New mental health funding aims to align services to national standard

May 3, 2021 | Campus Life
Wellness and Psychological Services will lead an assessment of all MacEwan University mental health supports over the coming year with support from a $25,000 Bell Let’s Talk Post-Secondary Fund grant.

Over the last number of years there has been acknowledgment of the urgent need for universities to deal with the rising mental health issues of students, says Cassie Prochnau – a need that has only heightened given the effects of the current pandemic.

“The timing of this grant could not be better,” says Prochnau, interim associate vice-president, Students and Teaching. “These funds not only acknowledge MacEwan’s unwavering commitment to our students’ mental health and well-being, they will also assist in our ongoing development of a culture where mental health is prioritized and accepted.”

Initiatives to develop that culture include the university’s Changing Minds program – an invitation to the entire campus community to join the conversation about mental health that began in 2018. Since then, the university has regularly offered the Inquiring Mind and the Working Mind mental health workshops for students, faculty and staff; provided counselling services for more than 1,000 students each year; created a Peer Health Education Team; opened the MacEwan University Health Centre; offered programs like Peer Support, Fit Buddy and Pets Assisting With Student Success (PAWSS); and created a Health Promotion Working Group focused on creating accessible resources for everyone at MacEwan.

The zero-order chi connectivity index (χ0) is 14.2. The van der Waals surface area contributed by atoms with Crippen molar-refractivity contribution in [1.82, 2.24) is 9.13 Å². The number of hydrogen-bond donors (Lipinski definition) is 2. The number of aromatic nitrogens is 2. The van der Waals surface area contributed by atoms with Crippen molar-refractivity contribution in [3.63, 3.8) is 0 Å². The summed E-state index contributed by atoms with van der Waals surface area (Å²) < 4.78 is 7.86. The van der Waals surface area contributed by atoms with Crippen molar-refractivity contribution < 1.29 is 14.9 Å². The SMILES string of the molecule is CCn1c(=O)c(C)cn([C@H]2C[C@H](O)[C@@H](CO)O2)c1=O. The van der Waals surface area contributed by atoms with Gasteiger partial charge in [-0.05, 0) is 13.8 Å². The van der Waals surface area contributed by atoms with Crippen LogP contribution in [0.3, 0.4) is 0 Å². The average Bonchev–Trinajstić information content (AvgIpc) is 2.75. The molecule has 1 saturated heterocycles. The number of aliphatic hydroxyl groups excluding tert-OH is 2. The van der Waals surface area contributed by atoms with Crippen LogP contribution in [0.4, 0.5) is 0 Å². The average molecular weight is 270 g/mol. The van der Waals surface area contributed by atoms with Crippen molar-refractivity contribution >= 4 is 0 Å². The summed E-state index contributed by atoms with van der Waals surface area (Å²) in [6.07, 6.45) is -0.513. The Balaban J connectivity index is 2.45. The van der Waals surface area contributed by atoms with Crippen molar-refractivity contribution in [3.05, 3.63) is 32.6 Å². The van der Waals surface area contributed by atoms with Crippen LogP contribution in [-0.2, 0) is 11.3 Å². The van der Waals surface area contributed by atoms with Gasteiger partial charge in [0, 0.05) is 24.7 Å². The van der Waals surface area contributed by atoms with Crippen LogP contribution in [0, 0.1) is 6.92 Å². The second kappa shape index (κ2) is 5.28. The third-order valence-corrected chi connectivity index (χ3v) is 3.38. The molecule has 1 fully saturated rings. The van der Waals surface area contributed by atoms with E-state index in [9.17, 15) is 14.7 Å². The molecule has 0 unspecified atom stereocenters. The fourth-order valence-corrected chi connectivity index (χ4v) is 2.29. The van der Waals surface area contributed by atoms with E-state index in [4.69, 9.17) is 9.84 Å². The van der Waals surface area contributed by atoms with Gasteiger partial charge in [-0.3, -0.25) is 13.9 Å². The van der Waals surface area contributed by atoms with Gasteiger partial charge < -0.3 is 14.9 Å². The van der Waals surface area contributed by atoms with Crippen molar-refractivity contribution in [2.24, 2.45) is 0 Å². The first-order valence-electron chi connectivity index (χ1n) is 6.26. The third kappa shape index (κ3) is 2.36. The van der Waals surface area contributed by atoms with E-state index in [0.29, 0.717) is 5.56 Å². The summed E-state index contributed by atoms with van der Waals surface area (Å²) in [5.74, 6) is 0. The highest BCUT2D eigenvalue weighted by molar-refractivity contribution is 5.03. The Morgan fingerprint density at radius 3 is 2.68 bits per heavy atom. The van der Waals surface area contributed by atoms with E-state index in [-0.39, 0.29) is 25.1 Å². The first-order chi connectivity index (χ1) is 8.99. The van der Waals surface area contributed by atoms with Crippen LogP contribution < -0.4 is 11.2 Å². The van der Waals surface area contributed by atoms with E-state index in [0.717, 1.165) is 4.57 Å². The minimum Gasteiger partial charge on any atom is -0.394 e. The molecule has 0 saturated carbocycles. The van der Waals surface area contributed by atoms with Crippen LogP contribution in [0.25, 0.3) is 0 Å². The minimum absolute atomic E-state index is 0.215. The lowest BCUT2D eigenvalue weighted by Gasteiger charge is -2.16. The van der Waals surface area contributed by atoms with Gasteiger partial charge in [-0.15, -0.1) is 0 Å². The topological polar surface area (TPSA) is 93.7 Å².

The grant will be used to ensure that these and many other mental health activities, policies and initiatives across the university community are cohesive and align with the National Standard of Canada for Mental Health and Well-Being for Post-Secondary Students.

While Wellness and Psychological Services has an important role to play in providing students with services, mental health is a priority for the entire supportive campus community, says Tory Pino.

“Faculty and staff across the university are here for you,” says the chair of Wellness and Psychology Services. “We may not all be sharing the same physical spaces as students begin the Spring/Summer term, but we are here to support students virtually in their living rooms, their cars or wherever they find themselves.”


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